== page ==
Superior Court judges approve rule change that narrows electronics use in courtrooms

Georgia Supreme Court still has say over whether change to ‘Rule 22’ will take effect.

The Council of Superior Court Judges of Georgia has approved a change that would keep existing protocols for news cameras in courtrooms, but make it harder to type, text and tweet during proceedings.

At a Wednesday meeting on St. Simons Island, the council voted to change the so-called “Rule 22” to presumptively restrict the use of laptop computers, smartphones and other portable electronics in Superior Court courtrooms statewide. The rule change would create a less welcoming environment for anyone, other than a lawyer, who wants to use phones or other electronic devices in the courtroom — even if the devices would not disrupt proceedings.

To be clear: The rule change would not alter how news cameras may be used in Superior Court. To shoot video today, a journalist must request permission under the existing Rule 22, which covers electronic and photographic recording of judicial proceedings. What would change for journalists — and citizens — is the ability to use an electronic device to take notes, send updates or even look at emails without first obtaining judicial permission.

“The new rule ostensibly recognizes changes in technology that could jeopardize the fairness of judicial proceedings, but in reality it just makes the courts less open,” reported The Atlanta Journal-Constitution’s Chris Joyner.

But, as Joyner wrote, the rule change isn’t a done deal. The Georgia Supreme Court still must approve the rule change and has the authority to “change the rule or send it back,” Jane Hansen, spokeswoman for the state’s high court, told the AJC. The process doesn’t have a firm timeline. “It will be over when this court says, ‘Here’s the rule,’” Hansen said.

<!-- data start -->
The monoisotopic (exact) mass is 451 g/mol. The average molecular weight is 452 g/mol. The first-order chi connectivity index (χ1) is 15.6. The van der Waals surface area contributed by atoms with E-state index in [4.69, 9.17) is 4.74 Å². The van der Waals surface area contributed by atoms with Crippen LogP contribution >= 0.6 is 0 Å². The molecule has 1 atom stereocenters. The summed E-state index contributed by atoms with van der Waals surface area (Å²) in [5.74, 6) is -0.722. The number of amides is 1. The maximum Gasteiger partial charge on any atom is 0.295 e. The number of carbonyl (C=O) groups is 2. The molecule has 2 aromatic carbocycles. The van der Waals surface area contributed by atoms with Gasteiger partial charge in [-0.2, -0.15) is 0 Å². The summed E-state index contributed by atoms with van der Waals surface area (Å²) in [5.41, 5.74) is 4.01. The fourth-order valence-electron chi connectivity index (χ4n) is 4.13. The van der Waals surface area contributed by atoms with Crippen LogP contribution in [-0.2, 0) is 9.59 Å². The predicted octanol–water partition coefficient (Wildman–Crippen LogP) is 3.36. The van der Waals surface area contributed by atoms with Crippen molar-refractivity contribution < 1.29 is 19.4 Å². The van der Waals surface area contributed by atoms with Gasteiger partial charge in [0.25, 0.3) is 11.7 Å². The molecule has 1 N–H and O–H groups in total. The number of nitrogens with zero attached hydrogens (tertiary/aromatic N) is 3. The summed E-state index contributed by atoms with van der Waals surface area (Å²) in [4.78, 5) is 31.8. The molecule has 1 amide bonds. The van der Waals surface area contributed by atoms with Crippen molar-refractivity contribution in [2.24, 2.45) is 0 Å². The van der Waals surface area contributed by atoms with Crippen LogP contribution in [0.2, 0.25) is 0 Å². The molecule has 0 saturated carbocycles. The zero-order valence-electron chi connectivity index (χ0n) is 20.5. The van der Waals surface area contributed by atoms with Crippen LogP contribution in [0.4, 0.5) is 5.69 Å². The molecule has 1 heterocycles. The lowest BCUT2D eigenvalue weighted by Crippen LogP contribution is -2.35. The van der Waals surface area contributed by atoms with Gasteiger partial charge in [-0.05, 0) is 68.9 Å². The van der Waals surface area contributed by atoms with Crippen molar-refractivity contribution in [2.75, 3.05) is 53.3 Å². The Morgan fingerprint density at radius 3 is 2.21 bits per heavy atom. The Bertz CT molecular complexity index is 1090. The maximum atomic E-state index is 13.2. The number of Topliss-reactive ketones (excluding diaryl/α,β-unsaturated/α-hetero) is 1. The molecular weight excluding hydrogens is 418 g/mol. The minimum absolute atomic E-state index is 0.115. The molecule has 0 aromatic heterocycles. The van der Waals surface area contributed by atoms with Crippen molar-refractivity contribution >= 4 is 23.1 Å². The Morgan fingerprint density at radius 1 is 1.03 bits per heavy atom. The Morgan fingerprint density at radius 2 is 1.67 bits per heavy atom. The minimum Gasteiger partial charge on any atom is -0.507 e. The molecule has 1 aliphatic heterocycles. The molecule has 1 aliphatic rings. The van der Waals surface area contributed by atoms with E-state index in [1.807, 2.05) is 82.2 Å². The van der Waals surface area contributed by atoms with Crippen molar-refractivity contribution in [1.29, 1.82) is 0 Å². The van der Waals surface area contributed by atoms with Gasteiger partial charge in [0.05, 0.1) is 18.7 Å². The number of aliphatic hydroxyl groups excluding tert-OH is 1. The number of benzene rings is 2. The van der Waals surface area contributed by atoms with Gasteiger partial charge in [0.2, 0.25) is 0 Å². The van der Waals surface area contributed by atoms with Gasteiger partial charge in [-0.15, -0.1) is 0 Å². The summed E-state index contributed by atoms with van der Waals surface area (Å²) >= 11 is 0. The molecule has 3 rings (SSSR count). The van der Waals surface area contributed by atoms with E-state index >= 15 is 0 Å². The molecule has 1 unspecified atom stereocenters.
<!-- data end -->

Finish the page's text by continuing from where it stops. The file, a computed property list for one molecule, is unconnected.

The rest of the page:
Rule 22 was put in place in 1985, when Georgia was at the forefront of efforts to make court proceedings and records more open to the public. Back then, Rule 22 was hailed as a model for how to encourage effective radio and television coverage of state proceedings. But the rule was last updated decades ago, before technology advancements led to the development of smartphones and other camera-equipped portable electronic devices now in the hands of most journalists and citizens.

The Georgia First Amendment Foundation opposes the Council of Superior Court Judges’ rule change. In June, the foundation submitted an alternative proposal that would update the rule but not complicate citizen access to courtrooms. On Monday, foundation board member Hyde Post attended a Council of Superior Court Judges committee meeting in St. Simons to explain the foundation’s concerns. He argued in favor of the presumption that silent use of electronic devices should be permitted in Georgia Superior Court courtrooms.

As the state Supreme Court evaluates the change to Rule 22, the foundation will continue to advocate for unimpeded public access to Georgia courtrooms and proceedings.

Update: Proposed rule change could restrict access to Georgia courts

Council of Superior Court Judges to vote by Wednesday on whether to curb electronics in courtrooms.

Georgia courts are one step closer to becoming less accessible to the public.

On Monday, at a meeting on St. Simons Island, members of the uniform rules committee of a state judicial council voted to embrace rule changes that would presumptively restrict the use of laptop computers, smartphones and other portable electronic devices in courtrooms statewide.

The likely effect: a less welcoming environment for anyone, other than a lawyer, who wants to use phones or other electronic devices in the courtroom — even if the devices would not disrupt proceedings.